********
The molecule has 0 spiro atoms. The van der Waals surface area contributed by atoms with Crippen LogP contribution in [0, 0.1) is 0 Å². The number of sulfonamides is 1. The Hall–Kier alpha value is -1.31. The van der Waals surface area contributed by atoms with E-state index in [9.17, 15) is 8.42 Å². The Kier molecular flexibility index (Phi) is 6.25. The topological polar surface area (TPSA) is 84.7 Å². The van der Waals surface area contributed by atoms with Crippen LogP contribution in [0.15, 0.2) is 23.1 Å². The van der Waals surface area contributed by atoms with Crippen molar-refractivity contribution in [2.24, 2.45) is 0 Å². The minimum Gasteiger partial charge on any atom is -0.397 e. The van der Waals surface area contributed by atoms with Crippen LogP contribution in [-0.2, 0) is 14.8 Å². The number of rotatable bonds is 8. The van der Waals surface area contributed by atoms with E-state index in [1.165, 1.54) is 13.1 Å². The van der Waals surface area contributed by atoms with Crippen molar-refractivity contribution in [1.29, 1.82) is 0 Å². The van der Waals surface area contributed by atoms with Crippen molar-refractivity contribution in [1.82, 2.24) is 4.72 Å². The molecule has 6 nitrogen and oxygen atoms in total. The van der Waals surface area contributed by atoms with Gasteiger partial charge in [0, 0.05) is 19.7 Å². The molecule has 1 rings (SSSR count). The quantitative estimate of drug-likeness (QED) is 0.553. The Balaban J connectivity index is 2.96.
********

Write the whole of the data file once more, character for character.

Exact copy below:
The molecule has 0 spiro atoms. The van der Waals surface area contributed by atoms with Crippen LogP contribution in [0, 0.1) is 0 Å². The number of sulfonamides is 1. The Hall–Kier alpha value is -1.31. The van der Waals surface area contributed by atoms with E-state index in [9.17, 15) is 8.42 Å². The Kier molecular flexibility index (Phi) is 6.25. The topological polar surface area (TPSA) is 84.7 Å². The van der Waals surface area contributed by atoms with Crippen LogP contribution in [0.15, 0.2) is 23.1 Å². The van der Waals surface area contributed by atoms with Crippen molar-refractivity contribution in [2.24, 2.45) is 0 Å². The minimum Gasteiger partial charge on any atom is -0.397 e. The van der Waals surface area contributed by atoms with Crippen LogP contribution in [-0.2, 0) is 14.8 Å². The number of rotatable bonds is 8. The van der Waals surface area contributed by atoms with E-state index in [1.165, 1.54) is 13.1 Å². The van der Waals surface area contributed by atoms with Crippen molar-refractivity contribution in [1.29, 1.82) is 0 Å². The van der Waals surface area contributed by atoms with Crippen molar-refractivity contribution in [1.82, 2.24) is 4.72 Å². The molecule has 6 nitrogen and oxygen atoms in total. The van der Waals surface area contributed by atoms with Gasteiger partial charge in [0, 0.05) is 19.7 Å². The molecule has 1 rings (SSSR count). The quantitative estimate of drug-likeness (QED) is 0.553. The Balaban J connectivity index is 2.96.